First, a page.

American Mensa just sent me an email message inviting me to renew our lapsed membership, and I figured, what the hell. As I filled in the required information, I was reminded of how we joined Mensa in the first place.
Marilyn had met a Mensa member while attending a technical conference in San Diego sponsored by the US Navy. She was employed by the China Lake Naval Weapons Center at Ridgecrest, near Mojave and Edwards. A few weeks after the conference, the Mensa member informed Marilyn that Mensa was conducting an entrance exam at Cerro Coso Community College the upcoming Saturday. That was 430 miles from where we lived in Petaluma, a nearly seven-hour drive under favorable conditions. I am quite certain that we could have found a much closer exam site had we really cared to look into it, but for us it was another excuse to be road warriors.
I put in a full day’s work in San Francisco, getting up before dawn to catch the commute bus, returning to Petaluma late that afternoon. Rather than immediate depart for Ridgecrest through Friday evening traffic, we messed around at the Petaluma Factory Outlets to do some gratuitous shopping, then hit the road in earnest in fading light. We stopped for a midnight meal somewhere in the San Joaquin Valley, and later we stopped for coffee, and we stopped for coffee, and we stopped for coffee… yeah, one of those trips. We reached Ridgecrest at first light. We crashed for a couple of hours in our host’s spare room, never really getting to sleep after being wired from doing Radar Love all frakking night. Then we grabbed a couple of breakfast burritos and a couple of large cups of orange juice at a drive-thru (Southern California spelling), arrive in the exam room, breakfasts in hand. I can only imagine how burned-out we both looked.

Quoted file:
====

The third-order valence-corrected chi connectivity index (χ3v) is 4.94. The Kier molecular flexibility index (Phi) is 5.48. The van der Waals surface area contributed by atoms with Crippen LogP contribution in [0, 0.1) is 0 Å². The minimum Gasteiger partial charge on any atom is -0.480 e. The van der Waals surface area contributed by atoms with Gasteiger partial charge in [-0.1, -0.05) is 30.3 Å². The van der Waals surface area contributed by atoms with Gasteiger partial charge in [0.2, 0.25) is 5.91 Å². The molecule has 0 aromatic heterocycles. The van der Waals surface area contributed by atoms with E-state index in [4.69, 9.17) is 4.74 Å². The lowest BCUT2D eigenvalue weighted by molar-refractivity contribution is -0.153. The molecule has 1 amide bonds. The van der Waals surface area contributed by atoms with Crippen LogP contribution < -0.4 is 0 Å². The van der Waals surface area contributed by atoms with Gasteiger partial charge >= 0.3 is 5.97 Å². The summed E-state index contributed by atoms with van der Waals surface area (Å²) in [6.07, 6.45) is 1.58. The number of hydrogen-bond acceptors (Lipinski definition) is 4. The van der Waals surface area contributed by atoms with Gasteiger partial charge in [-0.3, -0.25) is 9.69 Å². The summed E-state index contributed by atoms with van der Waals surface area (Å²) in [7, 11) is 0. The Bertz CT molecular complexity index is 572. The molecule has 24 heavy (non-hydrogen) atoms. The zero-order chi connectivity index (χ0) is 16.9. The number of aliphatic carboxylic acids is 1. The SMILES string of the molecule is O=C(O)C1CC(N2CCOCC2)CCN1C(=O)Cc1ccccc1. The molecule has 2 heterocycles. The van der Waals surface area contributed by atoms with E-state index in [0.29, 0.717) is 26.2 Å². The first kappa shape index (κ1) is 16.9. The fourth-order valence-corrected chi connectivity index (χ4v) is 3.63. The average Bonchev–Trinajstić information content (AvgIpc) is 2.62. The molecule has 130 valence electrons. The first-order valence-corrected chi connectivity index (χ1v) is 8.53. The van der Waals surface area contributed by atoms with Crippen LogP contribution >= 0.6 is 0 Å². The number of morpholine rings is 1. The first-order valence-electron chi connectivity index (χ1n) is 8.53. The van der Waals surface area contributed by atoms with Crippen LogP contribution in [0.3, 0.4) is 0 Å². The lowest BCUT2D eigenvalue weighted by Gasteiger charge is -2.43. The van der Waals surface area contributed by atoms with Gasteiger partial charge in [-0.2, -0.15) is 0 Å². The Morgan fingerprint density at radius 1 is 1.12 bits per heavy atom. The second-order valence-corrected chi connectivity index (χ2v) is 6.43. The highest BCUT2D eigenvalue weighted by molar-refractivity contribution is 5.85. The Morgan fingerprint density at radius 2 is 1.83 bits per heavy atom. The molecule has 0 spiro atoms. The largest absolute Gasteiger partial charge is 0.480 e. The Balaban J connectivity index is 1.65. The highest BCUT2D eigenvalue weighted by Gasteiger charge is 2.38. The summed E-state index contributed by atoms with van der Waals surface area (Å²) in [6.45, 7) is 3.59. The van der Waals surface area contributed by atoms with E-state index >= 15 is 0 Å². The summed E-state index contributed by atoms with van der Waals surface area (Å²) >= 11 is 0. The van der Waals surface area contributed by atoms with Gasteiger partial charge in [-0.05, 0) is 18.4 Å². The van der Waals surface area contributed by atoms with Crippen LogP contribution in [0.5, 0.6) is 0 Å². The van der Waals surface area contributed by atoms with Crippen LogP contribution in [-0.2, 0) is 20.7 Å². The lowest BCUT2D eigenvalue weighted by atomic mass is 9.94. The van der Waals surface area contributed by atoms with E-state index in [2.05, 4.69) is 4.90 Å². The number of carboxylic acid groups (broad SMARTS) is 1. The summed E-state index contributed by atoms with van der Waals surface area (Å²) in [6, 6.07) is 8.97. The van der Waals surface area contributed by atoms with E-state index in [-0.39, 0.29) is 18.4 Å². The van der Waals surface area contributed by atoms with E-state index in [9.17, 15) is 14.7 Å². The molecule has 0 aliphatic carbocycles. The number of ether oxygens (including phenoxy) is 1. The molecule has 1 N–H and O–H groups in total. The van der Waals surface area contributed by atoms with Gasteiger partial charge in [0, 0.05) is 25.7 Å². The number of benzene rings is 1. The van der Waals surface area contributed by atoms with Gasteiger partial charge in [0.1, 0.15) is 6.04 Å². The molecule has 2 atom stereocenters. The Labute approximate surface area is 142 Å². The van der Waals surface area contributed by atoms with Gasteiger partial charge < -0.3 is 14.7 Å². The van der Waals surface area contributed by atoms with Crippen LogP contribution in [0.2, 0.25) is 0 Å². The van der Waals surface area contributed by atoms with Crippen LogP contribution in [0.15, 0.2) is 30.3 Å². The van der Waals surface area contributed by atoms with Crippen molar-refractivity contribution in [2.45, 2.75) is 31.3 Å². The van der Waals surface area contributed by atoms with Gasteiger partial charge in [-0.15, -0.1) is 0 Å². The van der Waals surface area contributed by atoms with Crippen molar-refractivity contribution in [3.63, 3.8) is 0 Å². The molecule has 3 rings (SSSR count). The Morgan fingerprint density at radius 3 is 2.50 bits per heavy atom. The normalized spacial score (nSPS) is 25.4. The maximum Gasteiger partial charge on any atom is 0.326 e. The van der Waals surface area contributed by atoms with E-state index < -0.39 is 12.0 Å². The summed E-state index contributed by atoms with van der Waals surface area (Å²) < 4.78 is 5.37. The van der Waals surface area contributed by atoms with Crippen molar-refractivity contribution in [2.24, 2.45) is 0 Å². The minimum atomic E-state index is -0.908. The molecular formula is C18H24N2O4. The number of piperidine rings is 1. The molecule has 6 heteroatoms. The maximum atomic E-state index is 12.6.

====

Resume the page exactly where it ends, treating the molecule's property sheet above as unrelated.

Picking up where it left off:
I smiled to the examination staff, “You’re not exactly catching us at our best.”
Marilyn nodded, “That much is certain.”
A few weeks later, we recounted this story to the bartender at Jack’s Place on Petaluma Boulevard North. “You guys don’t sound very smart to me!”
“It was perfectly logical,” I explained. “If we failed the exam, it left open the very real possibility that we might have passed had we only had a good night’s sleep. It was a no-lose scenario. And, by the way, we both passed.”
Yes, as a matter of fact, we did pass the Mensa exam in our sleep… or nearly so.